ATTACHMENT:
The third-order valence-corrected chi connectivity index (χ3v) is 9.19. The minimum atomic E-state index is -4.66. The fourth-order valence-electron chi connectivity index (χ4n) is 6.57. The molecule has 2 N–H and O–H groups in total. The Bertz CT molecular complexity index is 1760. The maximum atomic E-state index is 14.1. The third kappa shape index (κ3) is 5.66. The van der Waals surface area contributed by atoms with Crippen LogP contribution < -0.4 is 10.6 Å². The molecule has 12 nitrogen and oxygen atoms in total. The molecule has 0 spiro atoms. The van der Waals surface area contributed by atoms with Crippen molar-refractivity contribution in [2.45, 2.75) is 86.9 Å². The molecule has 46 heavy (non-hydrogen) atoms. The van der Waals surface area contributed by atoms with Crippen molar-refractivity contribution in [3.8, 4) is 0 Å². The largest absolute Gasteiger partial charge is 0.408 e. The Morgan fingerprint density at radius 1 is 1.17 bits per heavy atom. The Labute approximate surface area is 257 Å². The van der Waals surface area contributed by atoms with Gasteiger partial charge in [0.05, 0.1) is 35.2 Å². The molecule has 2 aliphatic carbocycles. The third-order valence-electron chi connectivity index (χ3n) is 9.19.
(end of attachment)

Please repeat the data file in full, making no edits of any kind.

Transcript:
The third-order valence-corrected chi connectivity index (χ3v) is 9.19. The minimum atomic E-state index is -4.66. The fourth-order valence-electron chi connectivity index (χ4n) is 6.57. The molecule has 2 N–H and O–H groups in total. The Bertz CT molecular complexity index is 1760. The maximum atomic E-state index is 14.1. The third kappa shape index (κ3) is 5.66. The van der Waals surface area contributed by atoms with Crippen LogP contribution < -0.4 is 10.6 Å². The molecule has 12 nitrogen and oxygen atoms in total. The molecule has 0 spiro atoms. The van der Waals surface area contributed by atoms with Crippen molar-refractivity contribution in [2.45, 2.75) is 86.9 Å². The molecule has 46 heavy (non-hydrogen) atoms. The van der Waals surface area contributed by atoms with Crippen molar-refractivity contribution in [3.8, 4) is 0 Å². The largest absolute Gasteiger partial charge is 0.408 e. The Morgan fingerprint density at radius 1 is 1.17 bits per heavy atom. The Labute approximate surface area is 257 Å². The van der Waals surface area contributed by atoms with Gasteiger partial charge in [0.05, 0.1) is 35.2 Å². The molecule has 2 aliphatic carbocycles. The third-order valence-electron chi connectivity index (χ3n) is 9.19.